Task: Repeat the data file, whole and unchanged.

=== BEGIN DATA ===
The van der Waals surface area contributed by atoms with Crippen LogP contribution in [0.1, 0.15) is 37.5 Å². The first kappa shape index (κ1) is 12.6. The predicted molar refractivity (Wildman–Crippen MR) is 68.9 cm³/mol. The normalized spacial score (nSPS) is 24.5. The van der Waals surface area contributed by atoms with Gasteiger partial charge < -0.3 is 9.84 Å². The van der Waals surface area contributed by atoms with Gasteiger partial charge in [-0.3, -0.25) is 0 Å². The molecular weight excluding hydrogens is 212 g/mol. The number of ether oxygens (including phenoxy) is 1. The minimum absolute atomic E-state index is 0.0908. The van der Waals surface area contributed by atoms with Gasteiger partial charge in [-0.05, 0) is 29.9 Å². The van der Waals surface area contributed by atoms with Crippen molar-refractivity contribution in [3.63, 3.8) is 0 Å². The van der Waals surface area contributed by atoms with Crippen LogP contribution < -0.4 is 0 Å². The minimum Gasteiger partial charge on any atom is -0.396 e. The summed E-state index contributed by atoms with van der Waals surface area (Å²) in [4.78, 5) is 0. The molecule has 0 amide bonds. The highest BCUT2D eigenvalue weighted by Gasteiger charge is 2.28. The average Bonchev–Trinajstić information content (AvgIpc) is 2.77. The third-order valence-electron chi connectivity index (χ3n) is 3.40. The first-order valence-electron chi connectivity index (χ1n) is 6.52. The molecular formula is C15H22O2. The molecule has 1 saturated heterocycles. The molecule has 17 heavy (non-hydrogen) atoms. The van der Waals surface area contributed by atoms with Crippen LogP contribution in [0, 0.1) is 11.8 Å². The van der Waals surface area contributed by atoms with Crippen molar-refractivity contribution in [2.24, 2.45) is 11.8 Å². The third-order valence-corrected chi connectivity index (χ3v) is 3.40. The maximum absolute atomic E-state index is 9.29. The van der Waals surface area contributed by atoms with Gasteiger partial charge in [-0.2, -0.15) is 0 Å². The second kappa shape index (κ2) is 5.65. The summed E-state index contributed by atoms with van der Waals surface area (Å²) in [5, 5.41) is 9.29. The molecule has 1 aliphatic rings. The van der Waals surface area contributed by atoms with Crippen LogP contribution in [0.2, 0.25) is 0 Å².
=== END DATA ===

The van der Waals surface area contributed by atoms with Crippen LogP contribution in [0.1, 0.15) is 37.5 Å². The first kappa shape index (κ1) is 12.6. The predicted molar refractivity (Wildman–Crippen MR) is 68.9 cm³/mol. The normalized spacial score (nSPS) is 24.5. The van der Waals surface area contributed by atoms with Gasteiger partial charge < -0.3 is 9.84 Å². The van der Waals surface area contributed by atoms with Gasteiger partial charge in [-0.3, -0.25) is 0 Å². The molecular weight excluding hydrogens is 212 g/mol. The number of ether oxygens (including phenoxy) is 1. The minimum absolute atomic E-state index is 0.0908. The van der Waals surface area contributed by atoms with Gasteiger partial charge in [-0.05, 0) is 29.9 Å². The van der Waals surface area contributed by atoms with Crippen molar-refractivity contribution in [3.63, 3.8) is 0 Å². The van der Waals surface area contributed by atoms with Crippen LogP contribution < -0.4 is 0 Å². The minimum Gasteiger partial charge on any atom is -0.396 e. The summed E-state index contributed by atoms with van der Waals surface area (Å²) in [4.78, 5) is 0. The molecule has 0 amide bonds. The highest BCUT2D eigenvalue weighted by Gasteiger charge is 2.28. The average Bonchev–Trinajstić information content (AvgIpc) is 2.77. The third-order valence-electron chi connectivity index (χ3n) is 3.40. The first-order valence-electron chi connectivity index (χ1n) is 6.52. The molecular formula is C15H22O2. The molecule has 1 saturated heterocycles. The molecule has 17 heavy (non-hydrogen) atoms. The van der Waals surface area contributed by atoms with Crippen LogP contribution in [0, 0.1) is 11.8 Å². The van der Waals surface area contributed by atoms with Crippen molar-refractivity contribution in [2.24, 2.45) is 11.8 Å². The third-order valence-corrected chi connectivity index (χ3v) is 3.40. The maximum absolute atomic E-state index is 9.29. The van der Waals surface area contributed by atoms with Gasteiger partial charge in [-0.2, -0.15) is 0 Å². The second kappa shape index (κ2) is 5.65. The summed E-state index contributed by atoms with van der Waals surface area (Å²) in [5, 5.41) is 9.29. The molecule has 1 aliphatic rings. The van der Waals surface area contributed by atoms with Crippen LogP contribution in [0.2, 0.25) is 0 Å².